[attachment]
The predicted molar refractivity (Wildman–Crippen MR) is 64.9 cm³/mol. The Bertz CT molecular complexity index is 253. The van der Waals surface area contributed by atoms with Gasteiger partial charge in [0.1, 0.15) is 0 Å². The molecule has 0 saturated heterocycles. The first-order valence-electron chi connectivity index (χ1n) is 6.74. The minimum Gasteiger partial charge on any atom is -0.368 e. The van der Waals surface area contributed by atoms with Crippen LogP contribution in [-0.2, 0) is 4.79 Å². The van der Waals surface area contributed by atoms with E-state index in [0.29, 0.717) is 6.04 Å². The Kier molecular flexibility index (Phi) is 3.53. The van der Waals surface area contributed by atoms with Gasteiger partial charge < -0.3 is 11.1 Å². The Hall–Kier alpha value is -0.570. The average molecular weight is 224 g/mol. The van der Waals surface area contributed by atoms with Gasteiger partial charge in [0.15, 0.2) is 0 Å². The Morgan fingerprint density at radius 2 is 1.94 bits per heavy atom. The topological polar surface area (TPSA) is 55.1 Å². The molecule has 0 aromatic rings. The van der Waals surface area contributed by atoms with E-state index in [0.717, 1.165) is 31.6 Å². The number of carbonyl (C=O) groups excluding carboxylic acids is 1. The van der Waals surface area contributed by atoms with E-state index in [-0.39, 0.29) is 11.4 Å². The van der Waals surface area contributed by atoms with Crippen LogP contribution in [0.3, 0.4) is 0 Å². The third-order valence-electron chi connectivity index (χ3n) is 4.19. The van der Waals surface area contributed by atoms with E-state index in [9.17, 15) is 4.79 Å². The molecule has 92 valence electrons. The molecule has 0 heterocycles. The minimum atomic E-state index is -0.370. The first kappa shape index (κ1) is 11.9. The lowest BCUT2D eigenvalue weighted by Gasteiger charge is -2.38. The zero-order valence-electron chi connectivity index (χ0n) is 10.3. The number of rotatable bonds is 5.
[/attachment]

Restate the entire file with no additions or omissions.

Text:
The predicted molar refractivity (Wildman–Crippen MR) is 64.9 cm³/mol. The Bertz CT molecular complexity index is 253. The van der Waals surface area contributed by atoms with Gasteiger partial charge in [0.1, 0.15) is 0 Å². The molecule has 0 saturated heterocycles. The first-order valence-electron chi connectivity index (χ1n) is 6.74. The minimum Gasteiger partial charge on any atom is -0.368 e. The van der Waals surface area contributed by atoms with Crippen LogP contribution in [-0.2, 0) is 4.79 Å². The van der Waals surface area contributed by atoms with E-state index in [0.29, 0.717) is 6.04 Å². The Kier molecular flexibility index (Phi) is 3.53. The van der Waals surface area contributed by atoms with Gasteiger partial charge < -0.3 is 11.1 Å². The Hall–Kier alpha value is -0.570. The average molecular weight is 224 g/mol. The van der Waals surface area contributed by atoms with Gasteiger partial charge in [0.15, 0.2) is 0 Å². The Morgan fingerprint density at radius 2 is 1.94 bits per heavy atom. The topological polar surface area (TPSA) is 55.1 Å². The molecule has 0 aromatic rings. The van der Waals surface area contributed by atoms with E-state index in [0.717, 1.165) is 31.6 Å². The number of carbonyl (C=O) groups excluding carboxylic acids is 1. The van der Waals surface area contributed by atoms with E-state index in [-0.39, 0.29) is 11.4 Å². The van der Waals surface area contributed by atoms with Crippen LogP contribution in [0.3, 0.4) is 0 Å². The third-order valence-electron chi connectivity index (χ3n) is 4.19. The van der Waals surface area contributed by atoms with E-state index in [9.17, 15) is 4.79 Å². The molecule has 92 valence electrons. The molecule has 0 heterocycles. The minimum atomic E-state index is -0.370. The first kappa shape index (κ1) is 11.9. The lowest BCUT2D eigenvalue weighted by Gasteiger charge is -2.38. The zero-order valence-electron chi connectivity index (χ0n) is 10.3. The number of rotatable bonds is 5.